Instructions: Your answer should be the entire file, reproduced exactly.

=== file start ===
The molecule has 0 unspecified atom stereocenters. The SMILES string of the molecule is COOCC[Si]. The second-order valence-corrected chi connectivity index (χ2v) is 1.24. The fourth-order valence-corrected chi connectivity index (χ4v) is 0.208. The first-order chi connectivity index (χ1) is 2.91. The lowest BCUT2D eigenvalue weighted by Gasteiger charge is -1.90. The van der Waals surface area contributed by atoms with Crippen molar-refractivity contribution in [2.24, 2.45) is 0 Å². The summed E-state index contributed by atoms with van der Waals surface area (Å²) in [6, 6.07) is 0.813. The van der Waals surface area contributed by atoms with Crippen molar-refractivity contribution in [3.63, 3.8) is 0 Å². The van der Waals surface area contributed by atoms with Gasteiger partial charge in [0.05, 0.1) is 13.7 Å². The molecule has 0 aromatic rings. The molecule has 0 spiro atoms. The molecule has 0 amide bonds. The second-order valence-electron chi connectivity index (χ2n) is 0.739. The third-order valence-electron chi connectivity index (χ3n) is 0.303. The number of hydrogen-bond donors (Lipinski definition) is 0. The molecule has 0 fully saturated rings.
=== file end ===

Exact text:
The molecule has 0 unspecified atom stereocenters. The SMILES string of the molecule is COOCC[Si]. The second-order valence-corrected chi connectivity index (χ2v) is 1.24. The fourth-order valence-corrected chi connectivity index (χ4v) is 0.208. The first-order chi connectivity index (χ1) is 2.91. The lowest BCUT2D eigenvalue weighted by Gasteiger charge is -1.90. The van der Waals surface area contributed by atoms with Crippen molar-refractivity contribution in [2.24, 2.45) is 0 Å². The summed E-state index contributed by atoms with van der Waals surface area (Å²) in [6, 6.07) is 0.813. The van der Waals surface area contributed by atoms with Crippen molar-refractivity contribution in [3.63, 3.8) is 0 Å². The van der Waals surface area contributed by atoms with Gasteiger partial charge in [0.05, 0.1) is 13.7 Å². The molecule has 0 aromatic rings. The molecule has 0 spiro atoms. The molecule has 0 amide bonds. The second-order valence-electron chi connectivity index (χ2n) is 0.739. The third-order valence-electron chi connectivity index (χ3n) is 0.303. The number of hydrogen-bond donors (Lipinski definition) is 0. The molecule has 0 fully saturated rings.